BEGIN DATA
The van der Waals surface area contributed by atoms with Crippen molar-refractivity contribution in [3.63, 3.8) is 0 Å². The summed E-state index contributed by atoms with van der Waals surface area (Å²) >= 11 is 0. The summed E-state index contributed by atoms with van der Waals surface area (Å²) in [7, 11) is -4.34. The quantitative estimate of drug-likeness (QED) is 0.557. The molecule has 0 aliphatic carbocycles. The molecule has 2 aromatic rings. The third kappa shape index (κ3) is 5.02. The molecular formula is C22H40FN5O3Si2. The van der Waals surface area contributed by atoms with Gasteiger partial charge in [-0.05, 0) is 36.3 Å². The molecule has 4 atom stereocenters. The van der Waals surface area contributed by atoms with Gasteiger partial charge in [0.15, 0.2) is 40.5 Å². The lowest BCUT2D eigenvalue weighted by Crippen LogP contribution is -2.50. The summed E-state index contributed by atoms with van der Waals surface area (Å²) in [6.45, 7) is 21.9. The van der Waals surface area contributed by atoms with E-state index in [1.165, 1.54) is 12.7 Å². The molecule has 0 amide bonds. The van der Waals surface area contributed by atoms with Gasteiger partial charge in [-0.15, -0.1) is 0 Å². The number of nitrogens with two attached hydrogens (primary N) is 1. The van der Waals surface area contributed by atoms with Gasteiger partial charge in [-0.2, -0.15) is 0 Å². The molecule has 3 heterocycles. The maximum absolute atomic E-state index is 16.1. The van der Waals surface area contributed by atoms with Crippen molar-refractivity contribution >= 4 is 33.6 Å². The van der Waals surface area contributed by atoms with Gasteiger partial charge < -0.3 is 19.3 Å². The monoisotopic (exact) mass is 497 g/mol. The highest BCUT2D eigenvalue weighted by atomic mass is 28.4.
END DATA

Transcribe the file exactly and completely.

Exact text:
The van der Waals surface area contributed by atoms with Crippen molar-refractivity contribution in [3.63, 3.8) is 0 Å². The summed E-state index contributed by atoms with van der Waals surface area (Å²) >= 11 is 0. The summed E-state index contributed by atoms with van der Waals surface area (Å²) in [7, 11) is -4.34. The quantitative estimate of drug-likeness (QED) is 0.557. The molecule has 0 aliphatic carbocycles. The molecule has 2 aromatic rings. The third kappa shape index (κ3) is 5.02. The molecular formula is C22H40FN5O3Si2. The van der Waals surface area contributed by atoms with Gasteiger partial charge in [-0.05, 0) is 36.3 Å². The molecule has 4 atom stereocenters. The van der Waals surface area contributed by atoms with Gasteiger partial charge in [0.15, 0.2) is 40.5 Å². The lowest BCUT2D eigenvalue weighted by Crippen LogP contribution is -2.50. The summed E-state index contributed by atoms with van der Waals surface area (Å²) in [6.45, 7) is 21.9. The van der Waals surface area contributed by atoms with E-state index in [1.165, 1.54) is 12.7 Å². The molecule has 0 amide bonds. The van der Waals surface area contributed by atoms with Gasteiger partial charge in [-0.15, -0.1) is 0 Å². The number of nitrogens with two attached hydrogens (primary N) is 1. The van der Waals surface area contributed by atoms with Gasteiger partial charge in [-0.2, -0.15) is 0 Å². The molecule has 3 heterocycles. The maximum absolute atomic E-state index is 16.1. The van der Waals surface area contributed by atoms with Crippen molar-refractivity contribution >= 4 is 33.6 Å². The van der Waals surface area contributed by atoms with Gasteiger partial charge < -0.3 is 19.3 Å². The monoisotopic (exact) mass is 497 g/mol. The highest BCUT2D eigenvalue weighted by atomic mass is 28.4.